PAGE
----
Lifting the veneer on cosmetic procedures by dental practitioners

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non-surgical cosmetic procedures guidelines dentists
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Practitioners and patients are being urged to exercise caution when considering aesthetic dental procedures, as consultations to strengthen safeguards on the wider non-surgical cosmetic procedures industry begin.

Consultations on proposed new guidelines for registered health practitioners performing and advertising non-surgical cosmetic procedures opened this week, and submissions can be made for the next 10 weeks.

Cosmetic procedures ranging from anti-wrinkle injections, fillers and botulinum toxin products, to fat dissolving injections and thread lifts are frequently performed by doctors, nurses, dentists and other health practitioners across Australia.

National Boards are reforming the safeguards for non-surgical cosmetic procedures to improve practice and public safety standards across health professions, as well as informed consumer choice.

While cosmetic services can positively impact many people’s lives, Dental Board of Australia (DBA) chair Dr Murray Thomas warned that procedures such as tooth veneers can be major lifelong undertakings that are not risk free.

“The lines between dentistry undertaken for cosmetic or clinical purposes can often be blurred because restoring form, function and aesthetics are integral to all dentistry,” Dr Thomas said.

“Regardless of the reason they are providing care, practitioners have a responsibility to put patients’ interests first to achieve the best possible outcomes.

“Undergoing any procedure can carry a risk, and treatments such as porcelain tooth veneers may be irreversible and lifelong—that is why we are strengthening safeguards to better protect patients and guide practitioners,” Dr Thomas added.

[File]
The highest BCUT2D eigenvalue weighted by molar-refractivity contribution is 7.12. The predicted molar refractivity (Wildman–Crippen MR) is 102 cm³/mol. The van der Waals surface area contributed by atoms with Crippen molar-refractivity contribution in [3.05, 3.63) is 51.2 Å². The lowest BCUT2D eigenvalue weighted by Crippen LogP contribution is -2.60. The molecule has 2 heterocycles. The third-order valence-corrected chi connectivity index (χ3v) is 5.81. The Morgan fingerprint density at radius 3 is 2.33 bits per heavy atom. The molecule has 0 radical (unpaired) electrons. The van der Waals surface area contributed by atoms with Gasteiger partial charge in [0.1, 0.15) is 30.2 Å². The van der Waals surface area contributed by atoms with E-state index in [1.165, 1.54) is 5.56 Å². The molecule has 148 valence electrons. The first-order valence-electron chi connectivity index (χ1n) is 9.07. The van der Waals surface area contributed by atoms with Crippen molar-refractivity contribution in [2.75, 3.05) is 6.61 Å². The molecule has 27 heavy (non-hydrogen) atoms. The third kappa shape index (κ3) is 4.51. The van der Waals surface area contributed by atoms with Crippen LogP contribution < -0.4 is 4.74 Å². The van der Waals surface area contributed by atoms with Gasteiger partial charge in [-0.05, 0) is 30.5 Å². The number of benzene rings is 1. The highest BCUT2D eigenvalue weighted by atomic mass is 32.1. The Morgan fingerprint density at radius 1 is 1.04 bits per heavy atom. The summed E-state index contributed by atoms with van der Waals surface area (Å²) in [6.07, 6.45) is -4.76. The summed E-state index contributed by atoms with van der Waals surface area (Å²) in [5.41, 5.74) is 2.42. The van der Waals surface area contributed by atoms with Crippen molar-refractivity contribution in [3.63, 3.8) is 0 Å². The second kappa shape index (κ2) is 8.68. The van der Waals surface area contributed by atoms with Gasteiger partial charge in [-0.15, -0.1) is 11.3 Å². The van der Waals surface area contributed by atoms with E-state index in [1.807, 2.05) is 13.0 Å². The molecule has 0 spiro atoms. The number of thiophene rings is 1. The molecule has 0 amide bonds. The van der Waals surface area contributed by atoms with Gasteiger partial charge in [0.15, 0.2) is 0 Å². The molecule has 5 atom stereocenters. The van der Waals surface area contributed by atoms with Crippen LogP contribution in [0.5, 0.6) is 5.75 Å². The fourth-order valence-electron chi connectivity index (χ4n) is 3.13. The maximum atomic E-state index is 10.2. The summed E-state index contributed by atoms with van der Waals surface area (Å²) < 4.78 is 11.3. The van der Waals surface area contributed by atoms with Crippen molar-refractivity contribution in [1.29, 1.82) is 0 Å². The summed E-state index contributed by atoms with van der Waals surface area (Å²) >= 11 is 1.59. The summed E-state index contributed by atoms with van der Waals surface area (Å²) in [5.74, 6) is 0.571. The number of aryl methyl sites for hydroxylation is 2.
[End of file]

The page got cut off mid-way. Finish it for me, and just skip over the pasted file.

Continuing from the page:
“Practitioners must ensure patients are provided adequate time to properly consider the risk of cosmetic procedures, that realistic expectations are set, and that informed consent, including financial consent, is gained.”

The proposed two new practice guidelines will place a stronger emphasis on informed consent and pre-procedure consultation, including a patient suitability assessment. They will apply to all practitioners performing non-surgical cosmetic procedures (excluding medical practitioners who are already subject to the MBA’s Guidelines for registered medical practitioners who perform cosmetic surgery and procedures).

Proposed new advertising guidelines for all registered health practitioners include clearer rules on the use of influencers and social media figures, as well as a focus on before and after images, claims about experience and qualifications and reinforcement of the existing ban on the use of testimonials.

An Ahpra audit earlier this year found two-thirds of dental practitioners were advertising online and via social media, with almost one in five appearing to breach at least one aspect of the current advertising guidelines.

Potential breaches include the false and misleading use of specialist titles, such as specialising in cosmetic dentistry, and the use of promotions and specials without terms and conditions. 

Further and more extensive audits will be undertaken in the future, so all practitioners need to be aware of their responsibilities in marketing as well as patient care.

Dr Thomas said that National Boards, including the DBA, are developing additional resources to help practitioners meet their obligations when performing cosmetic procedures. 

Practitioners are encouraged to use the self-assessment tool on Ahpra’s advertising hub to ensure their advertising complies with the National Law.

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